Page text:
Even if you consider yourself a morning person, the day doesn’t really begin until you’ve had your first cup of coffee. There’s something about the aroma of rich, roasted coffee that wakes you up and that kick of caffeine doesn’t hurt either. In fact, coffee is the most popular form of caffeine in the United States, consumed by over 154 million adults each and every day.
Though experts agree that coffee is generally healthy in moderation, you can have too much of a good thing. It’s important to limit caffeine consumption, especially considering its effects on your blood pressure. But are there any long-term risks associated with drinking coffee?
Here’s what you need to know about how coffee affects your blood pressure, both in the short- and long-term.
Short-Term Effects of Drinking Coffee
If you feel like you can’t get through the day without a hearty dose of caffeine, you’re not alone. Many who consume caffeine on a daily basis develop a dependence that can trigger withdrawal symptoms like headaches, muscle pain, and lethargy. High caffeine intake can also have temporary negative health effects such as rapid heart rate, increased anxiety, and jitteriness. Because of these short-term effects, the FDA recommends healthy adults consume no more than 400mg of caffeine per day.
When it comes to the short-term effects of coffee in particular, there is some risk for a temporary increase in blood pressure. According to a review of 34 medical studies, drinking between 200 and 300mg of caffeine can raise your systolic blood pressure by up to 8 mmHg and your diastolic blood pressure by up to 6 mmHg. Fortunately, these effects usually only last about three hours and there is unlikely to be any long-lasting harm done to the blood vessels.
Are There Any Long-Term Risks?
Though drinking coffee may result in a temporary increase in blood pressure, there isn’t any evidence to suggest the effects are long-lasting. Nor does regular coffee consumption appear to increase the risk for cardiovascular issues like heart disease or stroke. In fact, consuming 3 to 5 cups of coffee on a regular basis may decrease your risk for heart disease by as much as 15%. That being said, caffeine can affect people differently and your response may depend on how quickly your body metabolizes it.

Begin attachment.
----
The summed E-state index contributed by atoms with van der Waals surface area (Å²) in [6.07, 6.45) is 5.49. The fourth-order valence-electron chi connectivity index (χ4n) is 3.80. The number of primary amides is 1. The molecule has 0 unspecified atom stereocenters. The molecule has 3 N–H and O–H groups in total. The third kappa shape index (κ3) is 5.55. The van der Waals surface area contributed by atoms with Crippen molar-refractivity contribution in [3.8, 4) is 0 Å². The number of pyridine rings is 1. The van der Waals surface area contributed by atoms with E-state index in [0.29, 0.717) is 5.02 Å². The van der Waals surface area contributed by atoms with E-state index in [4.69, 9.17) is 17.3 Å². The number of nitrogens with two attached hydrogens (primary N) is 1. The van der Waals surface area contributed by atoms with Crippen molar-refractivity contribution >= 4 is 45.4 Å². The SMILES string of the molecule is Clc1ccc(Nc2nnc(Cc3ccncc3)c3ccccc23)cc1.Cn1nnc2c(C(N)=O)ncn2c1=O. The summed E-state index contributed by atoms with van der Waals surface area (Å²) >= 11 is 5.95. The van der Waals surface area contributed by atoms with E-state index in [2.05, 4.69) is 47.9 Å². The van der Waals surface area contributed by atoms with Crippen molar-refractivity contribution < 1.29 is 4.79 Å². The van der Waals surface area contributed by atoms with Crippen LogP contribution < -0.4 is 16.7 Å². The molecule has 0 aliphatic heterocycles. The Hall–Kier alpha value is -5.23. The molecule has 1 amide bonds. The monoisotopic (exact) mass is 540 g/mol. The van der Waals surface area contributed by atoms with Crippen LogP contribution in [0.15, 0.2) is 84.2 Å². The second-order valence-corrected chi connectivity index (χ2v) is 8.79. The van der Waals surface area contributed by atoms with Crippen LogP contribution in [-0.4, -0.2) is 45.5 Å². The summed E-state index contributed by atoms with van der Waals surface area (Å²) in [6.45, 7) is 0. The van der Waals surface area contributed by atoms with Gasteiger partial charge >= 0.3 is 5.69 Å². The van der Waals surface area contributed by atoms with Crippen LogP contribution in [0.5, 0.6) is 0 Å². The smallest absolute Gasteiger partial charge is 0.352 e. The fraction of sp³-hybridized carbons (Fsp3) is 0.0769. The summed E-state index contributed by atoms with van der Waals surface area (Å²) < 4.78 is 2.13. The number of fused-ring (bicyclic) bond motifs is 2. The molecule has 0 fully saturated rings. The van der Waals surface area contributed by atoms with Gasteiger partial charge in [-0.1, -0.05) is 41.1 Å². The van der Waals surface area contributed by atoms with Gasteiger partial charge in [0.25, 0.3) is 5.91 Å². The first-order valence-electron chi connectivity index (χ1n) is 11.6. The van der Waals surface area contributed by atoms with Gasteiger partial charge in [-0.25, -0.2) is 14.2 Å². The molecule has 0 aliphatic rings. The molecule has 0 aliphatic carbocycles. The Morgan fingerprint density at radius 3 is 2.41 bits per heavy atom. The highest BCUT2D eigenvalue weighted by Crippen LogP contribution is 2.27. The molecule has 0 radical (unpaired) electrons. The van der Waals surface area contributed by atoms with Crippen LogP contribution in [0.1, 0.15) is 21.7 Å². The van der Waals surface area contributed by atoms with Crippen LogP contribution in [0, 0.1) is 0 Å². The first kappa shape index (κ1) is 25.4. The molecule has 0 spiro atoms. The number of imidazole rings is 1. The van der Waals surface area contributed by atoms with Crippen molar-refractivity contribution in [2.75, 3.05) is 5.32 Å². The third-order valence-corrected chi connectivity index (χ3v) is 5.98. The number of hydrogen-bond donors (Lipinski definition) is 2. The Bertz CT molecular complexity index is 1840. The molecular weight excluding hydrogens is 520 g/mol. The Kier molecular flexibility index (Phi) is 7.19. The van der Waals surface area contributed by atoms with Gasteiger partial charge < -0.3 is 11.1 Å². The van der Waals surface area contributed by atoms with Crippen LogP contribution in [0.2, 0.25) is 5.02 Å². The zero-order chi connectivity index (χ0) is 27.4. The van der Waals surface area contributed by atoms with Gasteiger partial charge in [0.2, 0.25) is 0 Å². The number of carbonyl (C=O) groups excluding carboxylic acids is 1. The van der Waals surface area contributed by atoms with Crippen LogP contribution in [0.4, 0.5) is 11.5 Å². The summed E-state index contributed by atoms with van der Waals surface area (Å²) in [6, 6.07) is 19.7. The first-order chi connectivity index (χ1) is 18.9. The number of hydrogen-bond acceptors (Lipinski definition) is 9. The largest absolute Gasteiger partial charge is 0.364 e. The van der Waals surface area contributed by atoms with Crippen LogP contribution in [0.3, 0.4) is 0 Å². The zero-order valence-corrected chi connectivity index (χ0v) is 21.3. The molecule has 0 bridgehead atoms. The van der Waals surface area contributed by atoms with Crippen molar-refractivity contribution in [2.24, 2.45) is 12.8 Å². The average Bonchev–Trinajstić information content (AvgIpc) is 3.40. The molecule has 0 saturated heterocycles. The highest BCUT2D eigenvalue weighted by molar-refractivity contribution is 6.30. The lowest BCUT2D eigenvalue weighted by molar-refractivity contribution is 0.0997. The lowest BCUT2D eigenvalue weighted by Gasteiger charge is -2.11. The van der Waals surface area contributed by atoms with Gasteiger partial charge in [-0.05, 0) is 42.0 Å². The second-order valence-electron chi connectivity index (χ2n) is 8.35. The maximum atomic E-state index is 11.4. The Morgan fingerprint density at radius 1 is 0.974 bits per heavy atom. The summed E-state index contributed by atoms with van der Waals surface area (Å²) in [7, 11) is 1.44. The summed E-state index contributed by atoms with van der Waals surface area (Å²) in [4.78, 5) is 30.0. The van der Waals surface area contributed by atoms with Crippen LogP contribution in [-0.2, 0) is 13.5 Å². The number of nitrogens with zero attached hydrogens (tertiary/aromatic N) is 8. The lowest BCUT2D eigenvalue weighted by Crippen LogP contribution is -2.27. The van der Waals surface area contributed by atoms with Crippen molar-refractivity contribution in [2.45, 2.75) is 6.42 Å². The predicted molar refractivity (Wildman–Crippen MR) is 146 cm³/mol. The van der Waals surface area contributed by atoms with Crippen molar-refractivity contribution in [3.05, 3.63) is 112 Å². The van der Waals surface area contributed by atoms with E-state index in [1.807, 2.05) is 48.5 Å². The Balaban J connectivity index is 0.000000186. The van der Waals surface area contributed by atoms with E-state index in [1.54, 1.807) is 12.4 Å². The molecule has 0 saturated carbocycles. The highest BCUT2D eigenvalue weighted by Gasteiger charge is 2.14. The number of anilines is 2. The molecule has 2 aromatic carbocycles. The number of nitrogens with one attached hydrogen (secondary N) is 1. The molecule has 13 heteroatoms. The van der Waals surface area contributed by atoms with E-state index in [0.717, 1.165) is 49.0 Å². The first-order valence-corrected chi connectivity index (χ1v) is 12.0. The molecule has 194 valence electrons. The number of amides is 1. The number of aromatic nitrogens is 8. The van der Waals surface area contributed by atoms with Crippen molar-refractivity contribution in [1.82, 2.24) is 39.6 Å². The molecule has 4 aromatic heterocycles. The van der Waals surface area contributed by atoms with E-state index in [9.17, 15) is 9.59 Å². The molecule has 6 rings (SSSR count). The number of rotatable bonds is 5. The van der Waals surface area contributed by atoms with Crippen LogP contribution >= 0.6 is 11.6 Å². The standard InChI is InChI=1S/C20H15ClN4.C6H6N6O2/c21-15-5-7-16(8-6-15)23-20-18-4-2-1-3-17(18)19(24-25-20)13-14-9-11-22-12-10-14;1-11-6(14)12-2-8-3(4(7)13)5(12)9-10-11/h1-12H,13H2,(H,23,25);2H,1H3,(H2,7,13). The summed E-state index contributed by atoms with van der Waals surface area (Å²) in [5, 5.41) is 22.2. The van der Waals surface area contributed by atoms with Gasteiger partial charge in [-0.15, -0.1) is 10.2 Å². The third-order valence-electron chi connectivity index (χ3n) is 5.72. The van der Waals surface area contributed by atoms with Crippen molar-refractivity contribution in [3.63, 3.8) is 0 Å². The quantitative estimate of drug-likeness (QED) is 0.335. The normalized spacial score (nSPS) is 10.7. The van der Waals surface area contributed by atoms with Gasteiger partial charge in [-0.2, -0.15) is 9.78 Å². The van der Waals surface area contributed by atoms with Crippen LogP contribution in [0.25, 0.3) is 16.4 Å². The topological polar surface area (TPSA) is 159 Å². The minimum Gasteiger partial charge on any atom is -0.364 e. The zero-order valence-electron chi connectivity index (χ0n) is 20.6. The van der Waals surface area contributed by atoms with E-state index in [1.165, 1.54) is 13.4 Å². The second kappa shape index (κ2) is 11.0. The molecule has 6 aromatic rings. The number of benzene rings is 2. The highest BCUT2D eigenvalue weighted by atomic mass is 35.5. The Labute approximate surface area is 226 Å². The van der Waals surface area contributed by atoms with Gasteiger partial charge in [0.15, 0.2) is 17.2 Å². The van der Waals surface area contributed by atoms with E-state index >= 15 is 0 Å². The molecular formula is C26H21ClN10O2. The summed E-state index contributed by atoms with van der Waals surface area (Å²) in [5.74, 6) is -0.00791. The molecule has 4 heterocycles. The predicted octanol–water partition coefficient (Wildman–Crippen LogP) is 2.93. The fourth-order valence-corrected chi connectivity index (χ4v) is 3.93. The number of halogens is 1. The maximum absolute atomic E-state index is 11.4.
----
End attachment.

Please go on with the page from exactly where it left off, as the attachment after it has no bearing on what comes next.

Are You A Fast Or Slow Caffeine Metabolizer?
New research suggests that people who metabolize caffeine slowly may be more likely to experience negative consequences consuming more than 2 to 3 cups of coffee (200mg per day). In a 2006 study of nearly 4,000 participants, researchers found that slow metabolizers of caffeine have a higher risk for nonfatal heart attack. A 2005 study revealed that women who metabolize caffeine slowly had an increased risk for reduced fertility and recurrent pregnancy loss when drinking 1 to 3 cups of coffee daily while women who metabolize caffeine quickly experience no known negative effects. 
A Healthi(er) Coffee Habit
As with all things, it’s important to enjoy coffee safely and in a healthy way. Avoid loading up your coffee with sugar, artificial sweeteners, or high-fat creamers. If you want to add a little extra flavor, try a sprinkle of cinnamon or a spoonful of cocoa powder. Try to avoid drinking coffee on an empty stomach and try adding collagen to ease digestive distress. Finish your last cup before 2pm to avoid negatively affecting your sleep.
Actively monitoring your health and taking steps to improve it is the key to enjoying a long and healthy life. A balanced diet rich in fruits, vegetables, whole grains, and lean protein paired with regular physical activity to support heart health and lower high blood pressure. Including coffee in your daily routine (in moderation, of course) could also help protect your cardiovascular health without causing long-term negative effects on blood pressure.
If you are concerned about your blood pressure and heart health, we invite you to schedule a preventive cardiology consultation with Dr. Thaik.